I find the hypocrisy of the Republicans amazing. They slam and slam Clinton like a nervous tic but the instant they might come close to legitimately meeting the fate they tried to inflict on Clinton illegitimately, they suddenly say what a horrible thing that was to do to our president and no one should ever do it again(not unlike the recent rules change). How long before they start trying to claim Clinton as part of THEIR legacy?

I wonder if they're merely evil or just insane. But of course, with the Democrats withdrawn into silence, I suppose the Republicans have to now sing both parts. It's too bad there's no one important to call them on their BS.

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No Spin Zone: For Once It Was True

Bill O'Reilly--unlike Fox's other braying heads--is not blaming a "liberal media" for Tom DeLay's troubles. Bizarrely enough, even he is laying the blame at Count Cletus' own feet:

...on the April 6 edition of The Radio Factor, O'Reilly accused DeLay of "exploit[ing] the system":

O'REILLY: All right, how about this Tom DeLay? Paying his wife and daughter $500,000? Wow! What a guy! Congressman from Texas. Very powerful in the House of Representatives, obviously. Got some 'splainin' to do, Tom. ... you Republicans out there, you guys gotta obey the rules. And dancing around the rules, just because you didn't break 'em -- still, a half-million dollars to your wife and daughter -- since 2001 is it? Whoa! So anyway, not a good day for Tom DeLay -- that rhymes. Now, I can't understand guys like DeLay who want to exploit the system.


I hate having to do this, but I must give O'Reilly credit for at least having the sense not to remain aboard a sinking ship.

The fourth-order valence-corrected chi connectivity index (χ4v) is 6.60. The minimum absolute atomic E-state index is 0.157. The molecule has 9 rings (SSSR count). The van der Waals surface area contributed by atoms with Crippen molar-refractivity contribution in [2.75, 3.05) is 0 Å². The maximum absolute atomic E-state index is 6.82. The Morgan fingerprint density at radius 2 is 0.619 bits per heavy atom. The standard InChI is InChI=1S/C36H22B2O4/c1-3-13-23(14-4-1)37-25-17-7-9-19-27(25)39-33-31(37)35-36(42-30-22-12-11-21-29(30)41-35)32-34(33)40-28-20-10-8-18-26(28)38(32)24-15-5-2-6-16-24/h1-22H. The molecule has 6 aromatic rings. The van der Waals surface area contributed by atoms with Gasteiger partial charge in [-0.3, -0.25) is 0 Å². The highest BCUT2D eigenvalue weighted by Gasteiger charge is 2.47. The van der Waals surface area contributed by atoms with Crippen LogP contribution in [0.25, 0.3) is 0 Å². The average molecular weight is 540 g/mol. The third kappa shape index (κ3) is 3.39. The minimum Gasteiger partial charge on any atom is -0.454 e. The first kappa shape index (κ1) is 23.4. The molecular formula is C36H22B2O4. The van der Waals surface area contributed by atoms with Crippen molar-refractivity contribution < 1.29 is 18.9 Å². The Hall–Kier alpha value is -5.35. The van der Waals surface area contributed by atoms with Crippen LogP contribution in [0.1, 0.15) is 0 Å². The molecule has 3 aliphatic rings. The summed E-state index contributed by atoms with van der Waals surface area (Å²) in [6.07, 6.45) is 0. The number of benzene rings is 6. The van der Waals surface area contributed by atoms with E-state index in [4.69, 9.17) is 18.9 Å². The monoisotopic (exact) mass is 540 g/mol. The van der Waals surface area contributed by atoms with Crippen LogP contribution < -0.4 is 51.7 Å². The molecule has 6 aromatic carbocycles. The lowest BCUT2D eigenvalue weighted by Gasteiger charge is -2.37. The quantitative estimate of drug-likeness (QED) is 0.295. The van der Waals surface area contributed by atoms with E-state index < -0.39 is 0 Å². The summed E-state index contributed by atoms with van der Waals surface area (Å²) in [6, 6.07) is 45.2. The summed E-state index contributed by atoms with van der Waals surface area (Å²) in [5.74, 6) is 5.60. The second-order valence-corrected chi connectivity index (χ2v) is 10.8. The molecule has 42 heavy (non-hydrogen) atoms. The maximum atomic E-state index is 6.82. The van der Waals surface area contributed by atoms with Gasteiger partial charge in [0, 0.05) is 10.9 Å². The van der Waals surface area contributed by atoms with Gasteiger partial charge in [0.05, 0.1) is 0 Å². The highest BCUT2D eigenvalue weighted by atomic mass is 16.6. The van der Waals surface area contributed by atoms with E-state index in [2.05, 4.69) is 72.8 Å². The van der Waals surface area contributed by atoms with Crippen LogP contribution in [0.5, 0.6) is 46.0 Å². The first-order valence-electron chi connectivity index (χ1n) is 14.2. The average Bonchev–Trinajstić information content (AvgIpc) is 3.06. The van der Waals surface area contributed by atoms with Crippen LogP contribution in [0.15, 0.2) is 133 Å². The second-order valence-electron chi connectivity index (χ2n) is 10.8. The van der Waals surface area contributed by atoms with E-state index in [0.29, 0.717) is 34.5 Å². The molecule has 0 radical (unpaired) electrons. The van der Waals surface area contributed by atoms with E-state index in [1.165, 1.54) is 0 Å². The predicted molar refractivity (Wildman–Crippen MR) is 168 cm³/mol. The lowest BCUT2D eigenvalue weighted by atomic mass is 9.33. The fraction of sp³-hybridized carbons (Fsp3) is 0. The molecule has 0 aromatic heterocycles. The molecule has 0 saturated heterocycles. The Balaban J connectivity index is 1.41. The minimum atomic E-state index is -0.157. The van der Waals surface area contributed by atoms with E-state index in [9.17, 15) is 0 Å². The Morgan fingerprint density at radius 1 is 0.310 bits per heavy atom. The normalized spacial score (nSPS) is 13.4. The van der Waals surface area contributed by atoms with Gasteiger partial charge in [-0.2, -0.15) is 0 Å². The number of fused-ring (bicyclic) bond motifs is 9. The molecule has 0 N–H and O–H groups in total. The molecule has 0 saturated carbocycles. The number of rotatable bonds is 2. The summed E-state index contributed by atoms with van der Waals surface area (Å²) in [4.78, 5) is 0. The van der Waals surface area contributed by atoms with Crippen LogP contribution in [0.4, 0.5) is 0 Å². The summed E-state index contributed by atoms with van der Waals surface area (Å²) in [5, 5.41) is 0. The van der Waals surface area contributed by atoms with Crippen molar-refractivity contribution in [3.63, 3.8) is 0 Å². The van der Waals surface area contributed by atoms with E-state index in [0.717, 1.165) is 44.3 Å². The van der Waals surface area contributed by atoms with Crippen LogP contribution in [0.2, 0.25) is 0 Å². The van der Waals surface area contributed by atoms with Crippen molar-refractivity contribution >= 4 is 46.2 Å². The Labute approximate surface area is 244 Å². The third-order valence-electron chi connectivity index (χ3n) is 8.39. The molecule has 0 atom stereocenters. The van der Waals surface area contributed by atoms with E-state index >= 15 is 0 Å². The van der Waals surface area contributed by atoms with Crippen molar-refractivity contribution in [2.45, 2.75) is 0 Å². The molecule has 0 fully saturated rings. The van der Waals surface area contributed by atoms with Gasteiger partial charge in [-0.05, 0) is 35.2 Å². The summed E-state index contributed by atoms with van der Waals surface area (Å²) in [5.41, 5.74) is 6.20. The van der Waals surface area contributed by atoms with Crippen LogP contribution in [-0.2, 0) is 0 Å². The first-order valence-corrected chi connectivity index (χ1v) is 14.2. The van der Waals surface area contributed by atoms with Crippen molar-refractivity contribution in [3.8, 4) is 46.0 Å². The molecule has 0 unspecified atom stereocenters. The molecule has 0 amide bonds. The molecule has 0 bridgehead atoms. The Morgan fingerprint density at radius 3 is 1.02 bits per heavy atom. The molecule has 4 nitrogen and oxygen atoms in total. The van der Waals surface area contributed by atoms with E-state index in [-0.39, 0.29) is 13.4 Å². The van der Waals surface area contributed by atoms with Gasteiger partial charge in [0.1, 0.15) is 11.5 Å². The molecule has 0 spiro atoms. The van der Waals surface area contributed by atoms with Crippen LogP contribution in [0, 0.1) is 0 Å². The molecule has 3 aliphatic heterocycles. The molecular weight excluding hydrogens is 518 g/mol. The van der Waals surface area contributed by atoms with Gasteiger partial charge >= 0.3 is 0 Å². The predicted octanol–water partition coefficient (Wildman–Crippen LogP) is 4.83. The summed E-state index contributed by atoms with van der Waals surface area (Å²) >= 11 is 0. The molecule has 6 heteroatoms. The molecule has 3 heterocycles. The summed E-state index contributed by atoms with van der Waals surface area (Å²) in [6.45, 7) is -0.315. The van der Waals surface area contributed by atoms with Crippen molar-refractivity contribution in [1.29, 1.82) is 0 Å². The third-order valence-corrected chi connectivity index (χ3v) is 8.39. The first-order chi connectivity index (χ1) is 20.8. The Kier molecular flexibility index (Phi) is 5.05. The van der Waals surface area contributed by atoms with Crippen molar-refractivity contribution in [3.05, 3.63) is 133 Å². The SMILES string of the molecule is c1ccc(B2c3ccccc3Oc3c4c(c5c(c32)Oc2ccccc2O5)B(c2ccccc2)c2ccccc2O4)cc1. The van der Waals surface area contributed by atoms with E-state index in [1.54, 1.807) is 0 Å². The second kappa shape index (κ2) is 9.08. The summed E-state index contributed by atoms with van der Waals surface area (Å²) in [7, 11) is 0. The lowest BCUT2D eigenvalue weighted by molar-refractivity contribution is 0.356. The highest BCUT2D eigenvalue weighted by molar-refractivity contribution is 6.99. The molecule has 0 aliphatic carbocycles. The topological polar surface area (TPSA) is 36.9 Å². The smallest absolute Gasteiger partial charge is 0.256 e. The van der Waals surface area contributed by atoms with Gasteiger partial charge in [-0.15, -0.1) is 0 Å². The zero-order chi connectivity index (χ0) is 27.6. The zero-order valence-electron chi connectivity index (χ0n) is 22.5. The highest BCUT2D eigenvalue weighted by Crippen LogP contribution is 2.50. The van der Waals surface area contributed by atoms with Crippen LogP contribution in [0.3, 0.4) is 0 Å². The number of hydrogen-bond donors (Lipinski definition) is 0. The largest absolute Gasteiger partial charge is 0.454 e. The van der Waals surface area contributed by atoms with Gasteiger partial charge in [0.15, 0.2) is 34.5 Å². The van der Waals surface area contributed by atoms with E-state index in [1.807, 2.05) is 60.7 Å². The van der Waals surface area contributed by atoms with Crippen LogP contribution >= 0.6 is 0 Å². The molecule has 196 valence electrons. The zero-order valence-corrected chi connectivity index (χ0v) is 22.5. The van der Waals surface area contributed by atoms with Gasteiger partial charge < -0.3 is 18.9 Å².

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It's Hammer Time

Some interesting articles at Salon today on Count Dra--I mean, Tom DeLay. And one detailing both the sins and stench of DeLay at Slate. Enjoy!

And completely unrelated--this is the coolest damn thing.

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07 April 2005
 
Reminder: The Memo Was Real

What memo? This one, that was circulated during the Schiavo fiasco. The one that explained how Schiavo was, as Tom DeLay said around the same time so very tastefully, a gift that "God has brought to us...to help elevate the visibility of what is going on in America," and how the issue would be very useful for mobilizing the religious right. You know, this one.



But the GOP would never put out anything so cynical that so blatantly shows how they're using the religious right, you say. In fact, the GOP has been claiming that was all made up by liberals.

No, it wasn't. It was quite real. And written by a staff member under Senator Mel Martinez.

Oopsy.

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06 April 2005
  Against All Sense, Reason and Conscience...

..the House is still backing Tom DeLay. I assume the Kool-Aid is red.

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  More Dissent Within the GOP